Japanese Have Mixed Feelings About Korea

      September 10, 2011 08:58

      Japanese people have mixed emotions about South Korea, according to a survey by pollster GfK for AP. GfK polled 1,000 adults in Japan between July 29 to Aug. 10 and found that 31 percent liked South Korea, putting the country third among seven countries that were compared after the U.S. and Germany. The others were Israel, China, Russia and North Korea.

      But 27 percent of the respondents disliked South Korea. The popularity of Korean TV dramas and K-Pop increased, AP speculated, but it looks like the country as a whole "isn't so popular itself."

      Japanese felt hostile toward North Korea and China, according to the survey. A total of 94 percent of respondents said they do not like North Korea, while 76 percent voiced aversion to China. Russia and Israel were next with 44 percent of the respondents saying they did not like them. When asked if they think China threatens global peace, 73 percent of the respondents said yes. Eighty percent felt the same way about North Korea.

      Tensions have increased between China and Japan over the Senkaku Islands, which the Chinese call Diaoyutai. In a survey by the English-language China Daily last month, the proportion of respondents who said they did not have good feelings about China rose 6.3 percentage points compared to last year to 78.3 percent, while the proportion of Chinese who dislike Japan climbed 10 percentage points to 65.9 percent.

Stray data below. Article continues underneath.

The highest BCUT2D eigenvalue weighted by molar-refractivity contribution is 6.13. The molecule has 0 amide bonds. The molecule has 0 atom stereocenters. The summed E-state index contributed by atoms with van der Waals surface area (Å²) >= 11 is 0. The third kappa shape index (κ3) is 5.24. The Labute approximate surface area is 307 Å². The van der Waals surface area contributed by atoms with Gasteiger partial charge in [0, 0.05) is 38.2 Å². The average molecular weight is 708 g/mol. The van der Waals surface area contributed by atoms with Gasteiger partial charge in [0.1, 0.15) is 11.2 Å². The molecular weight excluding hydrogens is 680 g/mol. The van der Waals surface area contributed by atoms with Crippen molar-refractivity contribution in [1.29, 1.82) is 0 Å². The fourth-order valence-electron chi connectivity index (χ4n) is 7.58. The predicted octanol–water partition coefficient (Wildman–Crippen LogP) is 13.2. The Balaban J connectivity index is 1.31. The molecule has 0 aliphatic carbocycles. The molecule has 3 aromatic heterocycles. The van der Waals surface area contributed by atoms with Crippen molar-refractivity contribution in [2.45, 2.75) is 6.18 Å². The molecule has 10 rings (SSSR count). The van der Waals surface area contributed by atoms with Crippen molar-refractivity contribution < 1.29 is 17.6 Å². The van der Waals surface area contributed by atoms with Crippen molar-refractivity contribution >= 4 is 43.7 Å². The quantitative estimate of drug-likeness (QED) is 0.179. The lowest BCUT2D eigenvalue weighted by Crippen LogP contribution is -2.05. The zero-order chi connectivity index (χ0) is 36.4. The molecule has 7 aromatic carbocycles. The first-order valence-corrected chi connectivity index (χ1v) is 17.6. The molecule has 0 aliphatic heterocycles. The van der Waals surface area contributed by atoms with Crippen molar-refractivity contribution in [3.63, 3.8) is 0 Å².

Respondents were also asked about their feelings toward state leaders. The Japanese emperor was the most popular with 70 percent, followed by U.S. President Barack Obama (41 percent), and German Chancellor Angela Merkel (28 percent). But 90 percent of the respondents disliked North Korean leader Kim Jong-il, making him the least popular world leader, followed by Chinese President Hu Jintao (68 percent).

      The third least-liked leader was Japan's own former prime minister Naoto Kan (65 percent), trailed by Russian Prime Minister Vladimir Putin with 47 percent. Twenty percent of the respondents said they like South Korean President Lee Myung-bak, but 31 percent dislike him and 44 percent were undecided.

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